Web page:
By Margaret Kamba
There is a new economic war which has taken Zimbabwe by storm. A war that has seen the young people of this country taking up arms not in the barrel of a gun but in the productive use of their hands to till the land and emancipate their own from the shackles of poverty.
It is a war that has seen the young people daring the status quo and opening their minds to the realisation of the gains of independence. The opening of minds to the realisation that what their forefathers fought for was indeed and still is where their freedom lies.
To the ordinary men and women, owning a piece of land is ordinary, but to these young men and women, it is the understanding of mari or money in reverse.
That taking up of arms has seen the age groups between 28 and 35 tilling the land in various horticultural produce and other cash crops. This is the new fight which many are prepared for just as their forefathers who walked miles into neighbouring countries to fight for Zimbabwe’s liberation.
It is like passing on the battle stick from one person to another but in this case, the elderly men and women who were youths during that period of the liberation struggle are passing on the battle to today’s young people who must fight the next war of economic emancipation in their youthful years.
It is a war that resonates well with the New Dispensation’s thrust of productivity, productivity and more productivity.
This agricultural war is a farming business in which they must keep records of all cropping activities, determine the appropriate soil moisture content for sowing, apply the right chemicals or alternatives and if possible embark on smart agriculture technologies for poverty eradication.
It is stories from Lameck Arther Chitogo (32) from the Midlands Province into horticultural produce such as cabbages, onions, butternuts, rape, Sebastin Muranga (34) Midlands Province horticultural produce such as tomatoes, cabbages and maize, Crispen Gumbura (27) Midlands Province horticultural produce, Pearson Kunaka (32) Mashonaland Province cabbages, onions and Ruvimbo Hove (23) Midlands Province cabbages that make us smile.
Stories by Learnmore Chada Age (35) Mashonaland East Province Chia seeds, bee farming and maize, Zivai Sigauke Age (34) Avanos Seeds, Bongani Shingirirai Mazibisa (34) Midlands Province boer goats and sheep and Clive Nyapokoto (34) Mashonaland East Province beekeeping, aquaponics, herbs, livestock, maggots worms, nursery fruit trees that make us daring.
It is these successful stories that are inspiring other young people to get into the fight and alleviate their people’s lives.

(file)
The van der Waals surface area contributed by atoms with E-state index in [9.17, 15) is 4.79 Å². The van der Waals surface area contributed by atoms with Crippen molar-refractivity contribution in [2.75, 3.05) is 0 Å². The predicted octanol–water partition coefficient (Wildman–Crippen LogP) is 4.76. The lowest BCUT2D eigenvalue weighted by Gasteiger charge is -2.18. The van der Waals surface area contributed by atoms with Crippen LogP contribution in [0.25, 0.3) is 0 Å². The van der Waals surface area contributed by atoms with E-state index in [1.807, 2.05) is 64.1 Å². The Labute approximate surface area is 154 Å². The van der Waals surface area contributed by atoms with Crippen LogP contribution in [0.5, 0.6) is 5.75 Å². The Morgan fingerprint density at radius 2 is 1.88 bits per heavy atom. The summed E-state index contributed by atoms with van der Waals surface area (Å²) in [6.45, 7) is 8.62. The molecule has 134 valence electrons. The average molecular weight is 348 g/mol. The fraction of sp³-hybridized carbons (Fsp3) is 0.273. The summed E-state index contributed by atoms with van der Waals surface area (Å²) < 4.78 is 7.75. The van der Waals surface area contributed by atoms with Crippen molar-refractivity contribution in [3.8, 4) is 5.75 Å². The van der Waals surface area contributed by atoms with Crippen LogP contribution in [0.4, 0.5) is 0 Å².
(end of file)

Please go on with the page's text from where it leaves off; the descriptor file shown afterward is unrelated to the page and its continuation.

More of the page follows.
We realise that it is a war that has seen the renting of farms becoming the normal for many young farmers. It is however a challenge which has seen many being duped into paying thousands of United States Dollars after failing to get to be allocated farms.
It has however not stopped them from pursuing their dreams of toiling the land brought to the landless black majority on the back of the lives of many sons and daughters of the soil who journeyed miles in order to free Zimbabwe from colonial rule.
Fungai Marimo’s story is one such story which has seen the 30 year old renting different farms and moving from place to place in order to make his mark in feeding the nation and improving the country’s breadbasket status.
“I have always been passionate about farming despite learning it in school, I went a step further by doing practicals back home which was at my brother’s farm. Here I learnt farm management, calculations and some basics which include how to avoid flooding of markets.
“After completing my Form Four, I remained at my brother’s farm where I continued with farming. After that I embarked on horticultural farming on and off at different farms where I would rent 10 to 20 hectares producing tomatoes and butternuts.”
Asked if he has applied for his own piece of land, Cde Marimo said “I have been duped a lot of times and I got tired although I am in the process of trying to start the process again. I have been renting farms for a while now and what is sad is that when the land owner sees you thriving, they change goal posts making it hard to continue on the same farm.
“Some of us have had to struggle to make ends meet because our parents left us no inheritance. Being able to find my own piece of land will be my greatest wish because in Zimbabwe farming is the real deal.”
Land audits are currently being done in order to allocate land to those who can utilize it properly. Efforts are also being made by various associations to make sure that capable youths also benefit from the land.
Efforts are also being made by the Apex Council for Youth in Agriculture to make sure that capable youths also benefit from the land. The organization’s National Chairperson John Muchenje said they will keep on pressing the government until the youth get land.